Though typically only a few feet apart on stage, being a band leader and a band member are two vastly different things. A band leader is an author, a writer or performer with a distinct vision, while a band member is a key cog in the machine that makes the music go, an essential ingredient in the grander recipe that occasionally steals the show but is ultimately one of many moving parts in the act.
In spite of their differences, both the band leader and band member need each other to succeed. In order for one to do their best work, they are dependent on the other in some capacity. The sideman needs direction and the right material to lend their talents to. On the flipside, even the most controlling auteurs require the proper players to execute their artistic vision when their ambition exceeds their physical capabilities. This is why a band dynamic remains such a fascinating creative vehicle. Every musical group is filled with roles of varying responsibilities, all of which are vital to the final product.
For the past several years, Stephen Heath has inhabited one of those roles for many of Los Angeles’ most renown songwriters. The veteran guitarist has steadily become one of the most in-demand axe-masters in the city, playing in and alongside a variety of acts that includes L.A. Takedown, Death Valley Girls, and Weyes Blood, the latter of whom he spent most of 2019 touring the U.S. and Europe with.
As the early goings of 2020 unfolded, it was more of the same for Heath: new creative projects with L.A. Takedown, live shows, and potential touring with Jess Williamson. The pandemic quickly disheveled those plans, and like so many other locked-at-home artists at the time, the suddenly-stagnant Heath was forced to shift his attention inward. With ample free time and equipment at his disposal, he gave himself an ultimatum: to release his first solo album.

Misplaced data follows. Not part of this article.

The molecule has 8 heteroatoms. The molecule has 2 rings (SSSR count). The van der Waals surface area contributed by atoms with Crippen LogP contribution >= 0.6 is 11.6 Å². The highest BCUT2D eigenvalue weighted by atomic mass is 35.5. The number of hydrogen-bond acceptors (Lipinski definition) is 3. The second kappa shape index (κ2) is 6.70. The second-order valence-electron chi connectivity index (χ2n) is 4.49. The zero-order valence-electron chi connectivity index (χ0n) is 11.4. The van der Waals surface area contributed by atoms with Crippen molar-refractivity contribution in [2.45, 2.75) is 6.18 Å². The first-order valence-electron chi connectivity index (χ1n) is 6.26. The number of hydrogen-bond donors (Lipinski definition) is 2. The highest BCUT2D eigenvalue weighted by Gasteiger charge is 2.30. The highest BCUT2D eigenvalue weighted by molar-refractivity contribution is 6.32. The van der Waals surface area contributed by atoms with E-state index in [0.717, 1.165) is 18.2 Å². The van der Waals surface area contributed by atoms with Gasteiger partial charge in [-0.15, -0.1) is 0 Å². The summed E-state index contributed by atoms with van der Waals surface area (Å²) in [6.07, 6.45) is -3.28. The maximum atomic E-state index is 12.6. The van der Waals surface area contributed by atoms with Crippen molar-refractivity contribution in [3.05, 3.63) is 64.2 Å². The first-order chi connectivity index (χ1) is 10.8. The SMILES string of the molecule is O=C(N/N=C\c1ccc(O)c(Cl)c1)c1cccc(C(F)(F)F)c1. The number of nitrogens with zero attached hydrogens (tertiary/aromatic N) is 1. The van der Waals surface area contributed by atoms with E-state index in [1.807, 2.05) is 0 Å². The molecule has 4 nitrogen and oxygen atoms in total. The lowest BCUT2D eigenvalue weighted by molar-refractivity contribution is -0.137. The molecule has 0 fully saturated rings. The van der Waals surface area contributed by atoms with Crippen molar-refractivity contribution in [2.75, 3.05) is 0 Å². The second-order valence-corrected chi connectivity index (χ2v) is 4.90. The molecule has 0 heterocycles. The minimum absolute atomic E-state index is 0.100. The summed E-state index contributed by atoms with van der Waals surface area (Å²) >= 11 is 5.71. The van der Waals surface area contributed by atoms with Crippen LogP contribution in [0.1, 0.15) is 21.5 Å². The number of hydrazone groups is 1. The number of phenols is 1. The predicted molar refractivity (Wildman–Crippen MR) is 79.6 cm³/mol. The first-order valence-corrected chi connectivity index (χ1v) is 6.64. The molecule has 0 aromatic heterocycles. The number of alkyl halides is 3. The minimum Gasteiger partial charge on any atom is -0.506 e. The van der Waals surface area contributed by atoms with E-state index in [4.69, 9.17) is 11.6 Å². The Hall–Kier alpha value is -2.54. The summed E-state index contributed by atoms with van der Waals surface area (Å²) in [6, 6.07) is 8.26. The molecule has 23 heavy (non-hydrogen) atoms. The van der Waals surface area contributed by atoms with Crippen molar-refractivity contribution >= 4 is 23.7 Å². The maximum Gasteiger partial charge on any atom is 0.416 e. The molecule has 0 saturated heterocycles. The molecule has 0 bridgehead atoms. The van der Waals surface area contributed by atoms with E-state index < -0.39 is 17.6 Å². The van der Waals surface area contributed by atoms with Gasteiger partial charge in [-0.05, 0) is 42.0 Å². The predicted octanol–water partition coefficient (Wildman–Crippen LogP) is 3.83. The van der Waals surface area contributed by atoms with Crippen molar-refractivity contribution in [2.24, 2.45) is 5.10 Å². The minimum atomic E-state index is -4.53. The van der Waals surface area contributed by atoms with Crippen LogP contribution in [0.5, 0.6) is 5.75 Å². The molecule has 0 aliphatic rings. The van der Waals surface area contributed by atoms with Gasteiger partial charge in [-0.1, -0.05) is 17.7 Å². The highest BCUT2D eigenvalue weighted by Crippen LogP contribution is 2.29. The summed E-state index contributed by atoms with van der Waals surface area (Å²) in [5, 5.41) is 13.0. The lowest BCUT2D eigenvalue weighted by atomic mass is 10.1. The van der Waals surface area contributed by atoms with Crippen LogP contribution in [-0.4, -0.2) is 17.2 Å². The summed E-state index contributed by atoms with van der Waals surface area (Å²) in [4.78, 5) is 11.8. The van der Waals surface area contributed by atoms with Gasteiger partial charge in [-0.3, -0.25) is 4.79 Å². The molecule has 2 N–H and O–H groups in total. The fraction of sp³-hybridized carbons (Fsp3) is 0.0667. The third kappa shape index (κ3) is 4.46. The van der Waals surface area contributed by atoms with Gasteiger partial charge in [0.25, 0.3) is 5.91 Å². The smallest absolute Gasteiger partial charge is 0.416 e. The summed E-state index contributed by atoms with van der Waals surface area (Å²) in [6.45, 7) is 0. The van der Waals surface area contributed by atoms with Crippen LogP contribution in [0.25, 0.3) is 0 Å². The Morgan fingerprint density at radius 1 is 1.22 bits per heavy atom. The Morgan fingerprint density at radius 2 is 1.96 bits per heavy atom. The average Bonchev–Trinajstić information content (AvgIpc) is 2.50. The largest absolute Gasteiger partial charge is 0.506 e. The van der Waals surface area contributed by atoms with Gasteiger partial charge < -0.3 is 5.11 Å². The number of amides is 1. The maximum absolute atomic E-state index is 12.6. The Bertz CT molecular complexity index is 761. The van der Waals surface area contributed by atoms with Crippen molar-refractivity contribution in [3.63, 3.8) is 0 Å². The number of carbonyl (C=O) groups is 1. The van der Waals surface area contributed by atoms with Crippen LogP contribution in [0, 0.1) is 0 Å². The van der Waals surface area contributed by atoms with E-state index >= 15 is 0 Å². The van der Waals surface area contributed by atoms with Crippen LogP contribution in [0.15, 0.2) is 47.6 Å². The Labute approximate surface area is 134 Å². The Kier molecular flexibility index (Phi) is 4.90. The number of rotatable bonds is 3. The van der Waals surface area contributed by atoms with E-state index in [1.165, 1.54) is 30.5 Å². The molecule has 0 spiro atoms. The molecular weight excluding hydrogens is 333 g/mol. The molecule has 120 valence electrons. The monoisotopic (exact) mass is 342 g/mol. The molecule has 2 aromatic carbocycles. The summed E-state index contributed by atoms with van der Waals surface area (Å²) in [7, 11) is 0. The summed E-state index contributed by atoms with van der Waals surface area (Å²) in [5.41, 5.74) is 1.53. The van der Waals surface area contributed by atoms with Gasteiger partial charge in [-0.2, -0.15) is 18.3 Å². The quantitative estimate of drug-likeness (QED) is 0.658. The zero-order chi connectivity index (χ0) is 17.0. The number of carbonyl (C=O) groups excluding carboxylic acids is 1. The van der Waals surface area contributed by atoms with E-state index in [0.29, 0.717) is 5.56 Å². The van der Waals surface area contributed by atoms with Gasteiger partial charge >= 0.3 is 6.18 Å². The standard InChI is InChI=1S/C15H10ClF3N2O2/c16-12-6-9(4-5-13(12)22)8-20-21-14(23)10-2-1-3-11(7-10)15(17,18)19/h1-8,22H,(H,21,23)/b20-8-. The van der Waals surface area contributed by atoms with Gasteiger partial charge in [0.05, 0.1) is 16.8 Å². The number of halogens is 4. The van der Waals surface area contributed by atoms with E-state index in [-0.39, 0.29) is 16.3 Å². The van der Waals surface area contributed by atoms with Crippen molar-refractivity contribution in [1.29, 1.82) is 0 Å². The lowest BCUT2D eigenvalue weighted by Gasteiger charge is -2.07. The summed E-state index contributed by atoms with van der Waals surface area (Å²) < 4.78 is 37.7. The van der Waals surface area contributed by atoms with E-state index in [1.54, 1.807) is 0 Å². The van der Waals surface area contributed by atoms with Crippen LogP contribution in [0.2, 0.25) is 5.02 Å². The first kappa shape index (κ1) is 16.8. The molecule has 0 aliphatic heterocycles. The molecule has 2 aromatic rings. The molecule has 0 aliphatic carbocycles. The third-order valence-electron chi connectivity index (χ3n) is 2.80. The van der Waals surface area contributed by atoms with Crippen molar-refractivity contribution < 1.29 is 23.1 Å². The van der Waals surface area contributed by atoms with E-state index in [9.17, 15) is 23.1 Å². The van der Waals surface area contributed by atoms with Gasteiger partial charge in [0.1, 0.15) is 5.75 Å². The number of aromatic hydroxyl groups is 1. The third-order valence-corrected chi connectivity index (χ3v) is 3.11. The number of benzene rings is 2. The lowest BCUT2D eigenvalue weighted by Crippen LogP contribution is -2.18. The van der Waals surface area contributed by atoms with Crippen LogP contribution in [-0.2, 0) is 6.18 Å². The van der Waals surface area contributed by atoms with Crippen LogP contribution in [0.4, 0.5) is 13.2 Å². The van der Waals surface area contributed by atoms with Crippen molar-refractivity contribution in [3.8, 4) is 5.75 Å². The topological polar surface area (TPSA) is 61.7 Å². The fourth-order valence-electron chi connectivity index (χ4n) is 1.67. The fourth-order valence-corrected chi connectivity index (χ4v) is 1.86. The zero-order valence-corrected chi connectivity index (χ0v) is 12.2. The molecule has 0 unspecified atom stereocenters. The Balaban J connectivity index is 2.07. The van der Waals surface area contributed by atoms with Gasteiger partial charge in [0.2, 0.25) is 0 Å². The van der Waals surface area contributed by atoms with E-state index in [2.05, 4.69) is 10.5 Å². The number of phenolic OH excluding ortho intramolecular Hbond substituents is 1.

Turned off by the idea of laboring over songs and playing the waiting game with record labels, Heath established a set of working parameters to help him record quickly and effectively. He tracked everything on a 4-track app on his phone, using miscellaneous riffs, soundbite fragments, and instrumental ideas that had been in his repertoire for the past decade as the basis for a new set of songs that were written and produced with a freewheeling approach that favored performance over perfection. Vocals were recorded on earbud mics and through guitar amps, resulting in a warped and demented aesthetic further amplified by the 4-track’s natural hiss. Lyrics were largely improvised and conventional “errors” were left as is. In one instance, percussion was formulated using paper scraps and silverware.
The resulting album reflects the frenetic nature of Heath’s fruitful creative period. Gavin Gruesome, officially out yesterday on Perpetual Doom, is the aural equivalent of chemical warfare: often slow-burning, occasionally explosive, and dreadfully potent. Over 11 songs, Heath crafts a collage of distorted garage rock and noise-infused guitar tracks that veer on pure madness, a far cry from the ambient baroque pop and ethereal indie folk of peers Mering and Williamson.